School Personnel To Be Trained To Meet Diet Guidelines by 1994

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WASHINGTON--The Agriculture Department has set a 1994 deadline by which all school food-service personnel will be trained in methods to improve the nutritional quality of school meals, Secretary of Agriculture Edward R. Madigan announced last week.

"I can assure you that by [fiscal year] 1994 all food-service personnel in the United States will have the tools and the training they need to improve the school-lunch program to meet the dietary guidelines," Mr. Madigan said.

This is the first time the department, which administers the national school-lunch program, has set a deadline for ensuring that school meals meet national dietary g@idelines.

Last year, a joint statement by the U.S.D.A. and the Department of Health and Human Services recommended that all Americans over the age of 2 limit their intake of calories from fat to no more than 30 percent of their diet. However, at the time, the U.s.D.A. said that school-meals programs would not have to comply with these guidelines for at least two years. ('See Education Week, Nov. 14, 1990.)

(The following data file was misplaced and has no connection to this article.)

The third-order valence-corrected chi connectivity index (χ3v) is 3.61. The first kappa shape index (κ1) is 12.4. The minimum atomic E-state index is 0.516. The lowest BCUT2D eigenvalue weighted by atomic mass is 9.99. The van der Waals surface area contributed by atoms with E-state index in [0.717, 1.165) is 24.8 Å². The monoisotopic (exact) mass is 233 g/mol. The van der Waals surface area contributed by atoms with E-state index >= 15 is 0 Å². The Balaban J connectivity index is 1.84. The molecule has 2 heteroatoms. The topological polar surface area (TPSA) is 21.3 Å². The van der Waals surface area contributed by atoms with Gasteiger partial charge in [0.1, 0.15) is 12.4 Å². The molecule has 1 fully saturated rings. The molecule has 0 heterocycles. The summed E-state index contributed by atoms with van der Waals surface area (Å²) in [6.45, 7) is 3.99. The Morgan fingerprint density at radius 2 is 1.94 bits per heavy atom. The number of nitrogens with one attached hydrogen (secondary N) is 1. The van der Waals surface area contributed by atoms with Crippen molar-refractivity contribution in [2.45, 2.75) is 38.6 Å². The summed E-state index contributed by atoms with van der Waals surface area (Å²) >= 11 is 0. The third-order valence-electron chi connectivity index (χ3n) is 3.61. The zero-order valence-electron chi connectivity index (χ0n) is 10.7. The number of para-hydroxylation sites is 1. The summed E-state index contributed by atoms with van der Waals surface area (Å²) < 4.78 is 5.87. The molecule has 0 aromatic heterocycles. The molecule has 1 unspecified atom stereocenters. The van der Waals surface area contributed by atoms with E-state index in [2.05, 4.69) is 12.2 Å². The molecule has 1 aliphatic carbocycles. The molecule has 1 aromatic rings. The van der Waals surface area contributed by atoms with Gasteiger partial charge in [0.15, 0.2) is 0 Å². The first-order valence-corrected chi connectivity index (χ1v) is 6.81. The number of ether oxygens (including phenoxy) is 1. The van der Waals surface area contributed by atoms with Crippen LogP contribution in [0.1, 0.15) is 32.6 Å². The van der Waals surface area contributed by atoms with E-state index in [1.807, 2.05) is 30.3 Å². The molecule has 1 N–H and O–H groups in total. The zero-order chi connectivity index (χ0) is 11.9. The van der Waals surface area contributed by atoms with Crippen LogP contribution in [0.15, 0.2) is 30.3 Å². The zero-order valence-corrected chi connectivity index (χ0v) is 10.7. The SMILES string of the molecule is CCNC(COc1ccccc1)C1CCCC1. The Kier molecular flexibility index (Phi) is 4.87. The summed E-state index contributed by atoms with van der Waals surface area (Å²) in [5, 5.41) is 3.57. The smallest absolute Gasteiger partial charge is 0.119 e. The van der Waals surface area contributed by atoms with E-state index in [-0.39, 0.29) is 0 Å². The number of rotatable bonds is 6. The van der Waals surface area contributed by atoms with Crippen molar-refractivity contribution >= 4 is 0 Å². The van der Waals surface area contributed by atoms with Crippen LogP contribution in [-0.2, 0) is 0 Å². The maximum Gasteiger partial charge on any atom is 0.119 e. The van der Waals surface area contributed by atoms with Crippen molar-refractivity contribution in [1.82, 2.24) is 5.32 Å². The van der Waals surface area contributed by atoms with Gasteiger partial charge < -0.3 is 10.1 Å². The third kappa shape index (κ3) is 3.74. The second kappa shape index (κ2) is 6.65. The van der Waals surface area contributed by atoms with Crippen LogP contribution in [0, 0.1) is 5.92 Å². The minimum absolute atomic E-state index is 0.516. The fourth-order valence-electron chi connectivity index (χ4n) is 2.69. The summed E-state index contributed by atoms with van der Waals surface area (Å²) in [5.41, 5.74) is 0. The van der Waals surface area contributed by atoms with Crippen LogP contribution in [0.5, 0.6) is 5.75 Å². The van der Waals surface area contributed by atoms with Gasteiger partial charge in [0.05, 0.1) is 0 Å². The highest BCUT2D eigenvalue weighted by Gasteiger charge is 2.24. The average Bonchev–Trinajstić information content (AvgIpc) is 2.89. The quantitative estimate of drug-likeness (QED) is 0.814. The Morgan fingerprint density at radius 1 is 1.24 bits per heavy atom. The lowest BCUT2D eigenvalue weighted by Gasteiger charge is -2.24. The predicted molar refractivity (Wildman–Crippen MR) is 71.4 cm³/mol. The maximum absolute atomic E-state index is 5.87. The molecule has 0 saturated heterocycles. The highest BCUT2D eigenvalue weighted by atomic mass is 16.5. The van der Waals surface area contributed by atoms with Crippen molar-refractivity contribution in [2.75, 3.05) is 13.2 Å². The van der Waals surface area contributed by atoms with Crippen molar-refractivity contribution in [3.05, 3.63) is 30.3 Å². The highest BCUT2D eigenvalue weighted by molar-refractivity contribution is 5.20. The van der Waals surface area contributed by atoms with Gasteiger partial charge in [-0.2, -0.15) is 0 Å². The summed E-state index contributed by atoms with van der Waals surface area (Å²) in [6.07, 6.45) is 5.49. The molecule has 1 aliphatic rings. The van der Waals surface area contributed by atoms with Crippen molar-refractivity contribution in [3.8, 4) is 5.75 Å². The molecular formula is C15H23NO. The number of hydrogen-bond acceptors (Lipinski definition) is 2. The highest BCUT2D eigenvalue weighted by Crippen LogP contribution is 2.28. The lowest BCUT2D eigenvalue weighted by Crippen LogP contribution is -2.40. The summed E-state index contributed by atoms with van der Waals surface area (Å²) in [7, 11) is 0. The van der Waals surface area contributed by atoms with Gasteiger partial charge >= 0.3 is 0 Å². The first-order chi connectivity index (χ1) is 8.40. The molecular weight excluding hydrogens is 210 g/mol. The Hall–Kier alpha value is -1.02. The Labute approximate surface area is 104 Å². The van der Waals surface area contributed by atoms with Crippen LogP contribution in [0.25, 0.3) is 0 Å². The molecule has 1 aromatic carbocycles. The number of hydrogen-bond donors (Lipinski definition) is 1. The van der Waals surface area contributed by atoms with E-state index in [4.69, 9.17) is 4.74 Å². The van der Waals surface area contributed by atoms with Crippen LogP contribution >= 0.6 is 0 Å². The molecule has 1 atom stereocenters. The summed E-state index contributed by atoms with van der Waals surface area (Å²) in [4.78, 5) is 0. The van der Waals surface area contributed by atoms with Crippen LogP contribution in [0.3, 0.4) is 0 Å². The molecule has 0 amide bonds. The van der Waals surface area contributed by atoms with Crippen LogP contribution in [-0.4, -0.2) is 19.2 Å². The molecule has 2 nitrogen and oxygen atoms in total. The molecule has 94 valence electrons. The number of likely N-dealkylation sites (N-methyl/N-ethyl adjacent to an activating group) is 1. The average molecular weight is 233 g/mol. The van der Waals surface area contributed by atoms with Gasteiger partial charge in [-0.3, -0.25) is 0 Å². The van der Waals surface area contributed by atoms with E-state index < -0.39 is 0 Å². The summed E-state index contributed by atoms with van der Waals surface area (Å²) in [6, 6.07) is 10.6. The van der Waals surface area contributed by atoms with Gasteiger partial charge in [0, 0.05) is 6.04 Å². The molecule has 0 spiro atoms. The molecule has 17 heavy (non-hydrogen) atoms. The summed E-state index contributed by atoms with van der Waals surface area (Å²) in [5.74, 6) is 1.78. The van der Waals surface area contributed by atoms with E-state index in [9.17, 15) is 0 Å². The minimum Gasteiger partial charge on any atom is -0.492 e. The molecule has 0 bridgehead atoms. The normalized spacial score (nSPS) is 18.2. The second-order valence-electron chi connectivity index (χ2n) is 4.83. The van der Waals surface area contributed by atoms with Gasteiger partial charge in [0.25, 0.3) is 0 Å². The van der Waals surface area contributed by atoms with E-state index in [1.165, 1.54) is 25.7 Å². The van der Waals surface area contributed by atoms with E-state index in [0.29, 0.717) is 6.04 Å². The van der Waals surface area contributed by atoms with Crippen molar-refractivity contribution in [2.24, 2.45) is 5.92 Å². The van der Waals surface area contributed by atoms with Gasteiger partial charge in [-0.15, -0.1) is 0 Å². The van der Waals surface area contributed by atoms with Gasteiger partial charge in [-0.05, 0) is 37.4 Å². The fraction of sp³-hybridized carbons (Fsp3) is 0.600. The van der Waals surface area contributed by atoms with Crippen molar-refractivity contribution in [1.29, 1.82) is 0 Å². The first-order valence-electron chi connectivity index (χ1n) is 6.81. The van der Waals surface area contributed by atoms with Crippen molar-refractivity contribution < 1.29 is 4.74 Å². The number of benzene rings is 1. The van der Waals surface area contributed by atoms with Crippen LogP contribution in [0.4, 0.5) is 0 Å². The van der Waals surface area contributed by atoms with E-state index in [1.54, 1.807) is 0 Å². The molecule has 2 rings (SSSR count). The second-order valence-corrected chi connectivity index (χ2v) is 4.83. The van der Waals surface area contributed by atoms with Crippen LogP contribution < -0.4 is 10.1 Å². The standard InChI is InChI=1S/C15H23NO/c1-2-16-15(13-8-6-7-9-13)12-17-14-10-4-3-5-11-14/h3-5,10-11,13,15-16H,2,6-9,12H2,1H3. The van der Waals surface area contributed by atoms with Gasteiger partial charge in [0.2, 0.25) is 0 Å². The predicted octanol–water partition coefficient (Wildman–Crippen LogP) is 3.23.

About 24.5 million school-age children participate in the school lunch program nationwide.

Long-Awaited Guidelines

One way the department will train school food-service personnel, Mr. Madigan said, is by releasing the long-awaited "National Guidance for the Child Nutrition Programs" to all schools next spring.

A draft form of this document, which was open to public comment through Aug. 9, states that "menus designed for children should strive te achieve an average fat content of 30 percent of calories from fat."

Under the 1989 federal bill reauthorizing the school-lunch program, the U.S.D.A. was required to develop this guidance by the end of 1991 and then ensure that it is implemented by schools.

Low-Fat Options

Mr. Madigan's statement came on the same day that a report by Public Voice for Food and Health Policy charged that school lunches get almost 40 percent of their calories from fat. The Washington-based advocacy group, a longtime critic of the school-lunch program, called on the Congress to mandate that school meals derive no more than 30 percent of their calories from fat.

To lower the amount of fat in school meals, the u.S.D.A. said that it would purchase low-fat beef patties and low-fat ground turkey for schools this year. It said it would also distribute new menu guides and training videotapes to schools.

Kevin Dando, a spokesman for the American School Food Service Association, said schools need time to tram their personnel in healthy cooking techniques and to provide proper nutritional education te students.

"If you change the menu overnight, and you don't have proper education [for children], students will leave the program in droves," he said. 'qt's a monumental undertaking and it can't be done overnight." --E.F.

Vol. 11, Issue 03, Page 23

Published in Print: September 18, 1991, as School Personnel To Be Trained To Meet Diet Guidelines by 1994
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